Police have been circulating leaflets at hotels in Sochi, warning about women who may be part of a terrorist plot.

Read more
It's All Politics
1:33 am
Fri January 24, 2014

8 Republicans And A Nunn Battle For Georgia's Open Senate Seat

The race for Georgia's U.S. Senate seat started to take shape Monday as Michelle Nunn, a Democrat, announced plans to run for her father's old seat, joining a crowded field of Republican contenders.
Kevin Wolf AP

Originally published on Fri January 24, 2014 11:12 am

Georgia Republican Saxby Chambliss won't be seeking a third term in the U.S. Senate this year, and his decision to bow out has eight other Republicans, including three congressmen, scrambling for his seat.

Democrats, meanwhile, have their hopes pinned on the daughter of a well-known and widely admired former senator. It's turned a Senate race Republicans hoped would be a cakewalk into something far less predictable.

Read more
The Two-Way
6:33 pm
Thu January 23, 2014

Conservative Writer D'Souza Indicted On Campaign Fraud Charges

Prominent conservative writer and filmmaker Dinesh D'Souza has been indicted in New York on charges that he broke campaign finance laws. D'Souza, a vocal critic of President Obama, is accused of contributing thousands of dollars over the legal limit in a 2012 Senate race.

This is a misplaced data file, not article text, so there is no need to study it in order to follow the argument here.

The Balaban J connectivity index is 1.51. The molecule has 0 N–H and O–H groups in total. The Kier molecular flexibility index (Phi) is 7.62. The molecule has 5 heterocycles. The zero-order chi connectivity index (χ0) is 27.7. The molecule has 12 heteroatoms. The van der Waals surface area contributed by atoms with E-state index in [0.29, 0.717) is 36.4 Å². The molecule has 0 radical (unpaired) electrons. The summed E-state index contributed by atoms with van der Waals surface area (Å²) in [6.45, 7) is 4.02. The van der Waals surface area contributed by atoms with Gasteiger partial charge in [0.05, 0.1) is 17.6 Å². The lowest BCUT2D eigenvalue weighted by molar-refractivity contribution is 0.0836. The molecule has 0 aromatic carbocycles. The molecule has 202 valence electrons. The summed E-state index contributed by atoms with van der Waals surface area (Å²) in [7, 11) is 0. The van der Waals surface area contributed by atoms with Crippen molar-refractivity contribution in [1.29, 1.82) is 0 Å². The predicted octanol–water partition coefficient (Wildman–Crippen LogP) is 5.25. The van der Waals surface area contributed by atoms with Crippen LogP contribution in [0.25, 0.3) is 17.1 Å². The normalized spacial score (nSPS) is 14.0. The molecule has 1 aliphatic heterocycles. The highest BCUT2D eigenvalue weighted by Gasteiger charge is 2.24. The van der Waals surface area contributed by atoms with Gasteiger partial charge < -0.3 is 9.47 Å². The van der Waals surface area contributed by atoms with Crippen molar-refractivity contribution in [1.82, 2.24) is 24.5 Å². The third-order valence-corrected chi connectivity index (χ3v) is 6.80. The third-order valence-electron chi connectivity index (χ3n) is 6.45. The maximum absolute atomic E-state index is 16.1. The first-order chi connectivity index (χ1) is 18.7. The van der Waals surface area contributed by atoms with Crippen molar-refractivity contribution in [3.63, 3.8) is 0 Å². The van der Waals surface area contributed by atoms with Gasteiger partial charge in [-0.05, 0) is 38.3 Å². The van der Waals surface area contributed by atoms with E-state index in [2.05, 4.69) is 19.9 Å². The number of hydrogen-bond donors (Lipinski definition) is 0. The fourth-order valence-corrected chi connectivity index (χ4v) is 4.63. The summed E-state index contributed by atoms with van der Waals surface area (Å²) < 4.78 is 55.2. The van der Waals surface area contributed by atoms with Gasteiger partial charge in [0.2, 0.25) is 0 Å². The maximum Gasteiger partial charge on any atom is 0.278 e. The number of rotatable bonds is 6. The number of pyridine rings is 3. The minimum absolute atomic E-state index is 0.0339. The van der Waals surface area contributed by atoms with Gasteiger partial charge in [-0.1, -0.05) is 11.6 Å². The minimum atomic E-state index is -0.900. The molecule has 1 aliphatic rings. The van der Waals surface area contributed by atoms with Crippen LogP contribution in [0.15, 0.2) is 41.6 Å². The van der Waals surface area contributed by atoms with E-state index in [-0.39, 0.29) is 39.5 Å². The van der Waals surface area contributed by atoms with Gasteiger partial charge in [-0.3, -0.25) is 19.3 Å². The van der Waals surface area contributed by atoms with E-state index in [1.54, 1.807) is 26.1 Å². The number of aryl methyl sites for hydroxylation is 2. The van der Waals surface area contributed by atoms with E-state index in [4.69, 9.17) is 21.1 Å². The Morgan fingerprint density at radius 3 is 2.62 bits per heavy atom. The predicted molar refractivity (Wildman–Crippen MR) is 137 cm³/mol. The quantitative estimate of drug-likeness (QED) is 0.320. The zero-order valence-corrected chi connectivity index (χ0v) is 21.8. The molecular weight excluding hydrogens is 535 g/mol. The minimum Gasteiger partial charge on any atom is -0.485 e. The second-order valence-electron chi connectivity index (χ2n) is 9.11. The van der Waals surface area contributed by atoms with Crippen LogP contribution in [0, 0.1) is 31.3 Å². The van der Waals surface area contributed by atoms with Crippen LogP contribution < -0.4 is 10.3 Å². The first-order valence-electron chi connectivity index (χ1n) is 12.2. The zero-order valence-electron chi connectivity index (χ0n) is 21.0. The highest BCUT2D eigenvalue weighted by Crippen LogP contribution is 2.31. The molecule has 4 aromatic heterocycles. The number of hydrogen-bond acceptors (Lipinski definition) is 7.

Another charge alleges that D'Souza, 52, made false statements about the contributions, which he is accused of routing through third parties. That charge carries a possible maximum punishment of five years in prison.

NPR's Peter Overby filed this report for our Newscast unit:

Read more
It's All Politics
6:05 pm
Thu January 23, 2014

Latest 'Rising Stars' Highlight GOP's Outreach To Women

Republican National Committee Chairman Reince Priebus and RNC Co-Chair Sharon Day (third from right) introduce the group's latest "rising stars" Thursday in Washington: Alison Howard (from left), Chelsi P. Henry, Monica Youngblood, Kimberly Yee and Alex Smith.
Andrew Harnik The Washington Times/Landov

As if to underscore GOP efforts at outreach to female voters, a breakout session of the Republican National Committee's latest "rising stars" at the group's winter meeting Thursday in Washington, D.C., entirely comprised young women.